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Third Degree Test Refusal

Third Degree Test Refusal


In Minnesota, Third Degree Test Refusal is a gross misdemeanor offense that is punishable by up to one year in jail and/or a $3,000 fine. There is no mandatory minimum sentence to serve.  The minimum fine is supposed to be $900 plus a surcharge of approximately $80.  However, in practice, judges often impose an executed fine significantly less than $900.


Third Degree Test Refusal is a first-time DWI incident within 10 years where the defendant is alleged to have refused to submit to chemical testing by choice or by conduct.  Test refusal is an aggravating factor, which makes the charge a gross misdemeanor. In addition, Third Degree Test Refusal cannot include the aggravating factor of a child under age 16 in the vehicle.  Otherwise, a refusal offense involving a child in the vehicle would be enhanced to Second Degree Test Refusal, triggering potential vehicle forfeiture.  


A person arrested for suspected Third Degree Test Refusal may be released promptly from custody or may be held for court and subject to bail and/or conditions of release. Charges of Third Degree Test Refusal do not trigger mandatory bail or conditions of release. However, the arresting officer has discretion to recommend the defendant's prompt release from custody or to recommend that the defendant be held until a judge sets bail or other conditions of release. Thus, defendants arrested for this offense will be treated differently, depending on the police agency and jurisdiction of the alleged offense. The likelihood of being release promptly from custody will also depend on the facts of the case and defendant's criminal history.


If a defendant does not have a prior DWI conviction or DWI license revocation in his or her lifetime and the facts of the case are more routine,  the defendant often has a good chance to reduce the offense to misdemeanor Fourth Degree DWI. The ability to negotiate a reduction depends on several factors, including the driving conduct, one's criminal/driving record, whether the defendant submitted to a preliminary breath test and its result, and the jurisdiction where it occurred.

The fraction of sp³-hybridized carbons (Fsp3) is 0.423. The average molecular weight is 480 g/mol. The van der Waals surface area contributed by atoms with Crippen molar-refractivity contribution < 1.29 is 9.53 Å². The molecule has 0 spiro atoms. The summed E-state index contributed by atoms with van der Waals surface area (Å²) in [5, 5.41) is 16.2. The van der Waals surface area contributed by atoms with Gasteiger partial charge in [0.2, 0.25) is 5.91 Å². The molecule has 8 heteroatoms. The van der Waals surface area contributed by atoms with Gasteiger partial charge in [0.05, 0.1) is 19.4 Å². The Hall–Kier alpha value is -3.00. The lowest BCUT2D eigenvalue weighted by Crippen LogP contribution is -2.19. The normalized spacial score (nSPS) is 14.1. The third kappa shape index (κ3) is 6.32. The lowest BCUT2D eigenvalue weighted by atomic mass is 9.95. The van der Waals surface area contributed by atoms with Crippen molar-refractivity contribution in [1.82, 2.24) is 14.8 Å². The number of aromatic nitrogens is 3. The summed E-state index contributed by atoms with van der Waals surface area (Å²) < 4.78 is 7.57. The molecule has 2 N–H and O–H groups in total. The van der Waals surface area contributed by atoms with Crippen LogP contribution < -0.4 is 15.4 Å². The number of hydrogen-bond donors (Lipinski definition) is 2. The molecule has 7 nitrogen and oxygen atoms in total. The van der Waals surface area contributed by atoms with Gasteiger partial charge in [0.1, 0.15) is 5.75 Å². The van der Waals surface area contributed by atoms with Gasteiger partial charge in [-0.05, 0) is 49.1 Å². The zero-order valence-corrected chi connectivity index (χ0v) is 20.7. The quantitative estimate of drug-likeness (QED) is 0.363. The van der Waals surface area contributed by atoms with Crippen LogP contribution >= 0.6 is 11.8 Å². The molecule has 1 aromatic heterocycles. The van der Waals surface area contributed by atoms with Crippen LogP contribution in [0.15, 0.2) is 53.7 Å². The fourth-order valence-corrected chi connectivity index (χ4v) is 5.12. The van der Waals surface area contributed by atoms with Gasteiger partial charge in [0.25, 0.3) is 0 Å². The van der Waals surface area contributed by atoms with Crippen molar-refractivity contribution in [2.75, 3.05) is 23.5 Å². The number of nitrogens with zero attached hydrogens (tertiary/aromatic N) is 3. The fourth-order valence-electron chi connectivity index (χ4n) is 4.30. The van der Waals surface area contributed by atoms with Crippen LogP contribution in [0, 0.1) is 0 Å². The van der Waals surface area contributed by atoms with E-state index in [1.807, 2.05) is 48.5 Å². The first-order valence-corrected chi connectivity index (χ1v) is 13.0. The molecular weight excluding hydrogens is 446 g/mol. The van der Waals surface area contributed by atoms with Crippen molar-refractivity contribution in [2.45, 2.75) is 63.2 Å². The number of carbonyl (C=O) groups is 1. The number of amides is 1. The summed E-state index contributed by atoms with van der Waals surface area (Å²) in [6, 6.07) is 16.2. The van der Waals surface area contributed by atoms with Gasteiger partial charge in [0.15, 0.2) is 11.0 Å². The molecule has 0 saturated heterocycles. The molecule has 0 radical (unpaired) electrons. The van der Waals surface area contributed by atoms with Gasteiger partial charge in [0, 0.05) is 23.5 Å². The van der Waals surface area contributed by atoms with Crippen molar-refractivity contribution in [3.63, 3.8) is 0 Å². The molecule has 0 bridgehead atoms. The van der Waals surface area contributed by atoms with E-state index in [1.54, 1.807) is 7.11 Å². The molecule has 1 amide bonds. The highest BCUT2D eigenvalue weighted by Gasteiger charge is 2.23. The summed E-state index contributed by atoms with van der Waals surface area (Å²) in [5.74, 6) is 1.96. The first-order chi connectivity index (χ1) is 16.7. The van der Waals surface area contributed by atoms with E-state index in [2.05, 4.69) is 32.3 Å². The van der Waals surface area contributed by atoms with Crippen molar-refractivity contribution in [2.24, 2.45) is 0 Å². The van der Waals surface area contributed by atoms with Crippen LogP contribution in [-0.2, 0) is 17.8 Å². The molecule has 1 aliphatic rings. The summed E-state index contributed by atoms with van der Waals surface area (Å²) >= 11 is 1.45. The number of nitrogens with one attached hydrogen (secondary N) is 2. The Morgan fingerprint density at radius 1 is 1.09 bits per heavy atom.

In the typical Third Degree Test Refusal case, it is unlikely that a defendant will be sentenced to serve any executed jail time. In most cases, the court will stay the execution of 180 to 365 days of jail time and place the defendant on probation for one or two years. In some counties like Hennepin, a defendant often is ordered to perform one or more days of community work service in lieu of executed jail time. As long as the defendant complies with the terms of probation over one or two years, the defendant will avoid having to serve time in jail (aside from any jail time that occurred upon arrest).


The typical conditions of probation are to remain law abiding and successfully complete a chemical dependency assessment and follow its recommended educational or treatment program. Judges usually order a defendant to complete a two-hour victim impact panel offered by MADD. Depending on the facts of the case and where it occurred, a judge may order a defendant to abstain from the use of alcohol and drugs during probation and be subject to random testing.


Factors that can complicate a case of Third Degree Test Refusal include cases involving accidents, preliminary breath tests with alcohol concentrations of 0.16 or more, and defendants who have prior DWI incidents or other convictions involving the use of alcohol or drugs.


For information about the driver's license consequences of Third Degree Test Refusal, please visit our DWI license revocation page.

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